This excerpt from the book called ‘Learning to learn in a second language’ and written by Pauline Gibbons. It is about how to programme for language across the curriculum.
‘There are many functions or purposes for which language is used in the classroom, and a useful starting point for programming for language across the curriculum is to identify functions which will be required through your programme. This will allow you to describe in general terms the language that your children will need in order to participate and to learn in your classroom. The list below represents the more common functions of a language;
· agreeing & disagreeing
· asking for permission
· asking for assistance, directions
· commanding/giving instructions
· expressing likes and dislikes
· Expressing position
· Expressing obligation
· Planning and predicting
· Wishing and hoping
To identify the language functions currently being used in your classroom, try matching some of the teaching and learning activities in your programme with the relevant language functions.
Look particularly at those areas of the curriculum not traditionally thought of as ‘language’, such as maths, science, social studies or craft.
The following comments from a group of teachers may be helpful.
Classifying: ‘During Maths activities the children were sorting shapes and talking about the groups they made ‘Hypothesizing: In social studies we were talking about the greenhouse effect and what might happen in the future.
Describing: ‘We were doing modelled writing and composing a setting for a story’
Giving and following instructions: ‘In PE I told children to curl up, tuck their heads in and do a forward roll’
Explaining: ‘We’ve been studying rocks and one group chose to research fossils; they gave a presentation on how fossils are formed.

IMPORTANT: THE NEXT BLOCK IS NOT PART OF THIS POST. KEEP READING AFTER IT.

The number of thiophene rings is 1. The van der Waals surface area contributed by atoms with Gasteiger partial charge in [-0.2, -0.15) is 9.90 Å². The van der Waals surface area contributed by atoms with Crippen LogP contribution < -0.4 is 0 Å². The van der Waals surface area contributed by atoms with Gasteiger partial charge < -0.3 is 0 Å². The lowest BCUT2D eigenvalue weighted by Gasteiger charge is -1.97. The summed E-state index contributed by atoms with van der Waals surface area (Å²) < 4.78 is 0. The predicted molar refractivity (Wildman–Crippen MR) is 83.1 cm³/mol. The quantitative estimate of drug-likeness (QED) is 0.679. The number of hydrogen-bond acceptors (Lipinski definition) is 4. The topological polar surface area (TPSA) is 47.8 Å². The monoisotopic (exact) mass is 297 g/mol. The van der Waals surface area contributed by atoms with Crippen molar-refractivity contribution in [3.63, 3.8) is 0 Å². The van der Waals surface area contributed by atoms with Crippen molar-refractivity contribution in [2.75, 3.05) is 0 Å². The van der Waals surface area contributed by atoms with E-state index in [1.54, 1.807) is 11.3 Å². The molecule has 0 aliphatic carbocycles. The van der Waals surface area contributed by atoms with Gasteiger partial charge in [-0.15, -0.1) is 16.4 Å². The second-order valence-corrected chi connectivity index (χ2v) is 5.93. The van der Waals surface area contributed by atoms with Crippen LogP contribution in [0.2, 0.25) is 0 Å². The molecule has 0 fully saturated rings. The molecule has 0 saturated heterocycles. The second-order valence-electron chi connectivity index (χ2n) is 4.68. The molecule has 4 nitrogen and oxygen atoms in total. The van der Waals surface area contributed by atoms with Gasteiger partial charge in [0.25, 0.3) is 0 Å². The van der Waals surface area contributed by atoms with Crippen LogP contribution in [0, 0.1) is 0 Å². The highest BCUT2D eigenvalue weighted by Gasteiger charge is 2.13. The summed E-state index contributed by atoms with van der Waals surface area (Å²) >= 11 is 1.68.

Predicting: ‘The children were discussing what we are going to see at the zoo next week and what they will need to bring on the excursion.’
Choosing the words
Within any of the language functions there are many ways of expressing a similar idea. Think, for example, of how you might express, as part of an explanation, the cause and effect relationship between these two ideas.
It rained. The soil got washed away.
Any competent native speaker could offer a range of alternative wordings, such as:
It rained and so the soil got washed away.
The soil got washed away because it rained.
Because it rained the soil got washed away.
As a result of the rain, the soil got washed away.
The soil was eroded as a result of the rain.
The soil getting washed away was the result of the rain.
The rain caused the soil to be washed away.
The soil erosion was caused by rain.
Each of these wordings represents a different way of expressing a similar idea. However, it is important to give some consideration to what kind of language is appropriate for a particular activity, and for a particular grade. It is especially important where there are large numbers of second language speakers because of the tendency many language learners have to ‘stay with the known’.
If what you have learned to say works for you and allows you to meet your immediate needs, then it is often easier to stay with the known. Remaining with the known, therefore, while works for the tourist, is a hazardous strategy for the bilingual learner in the school.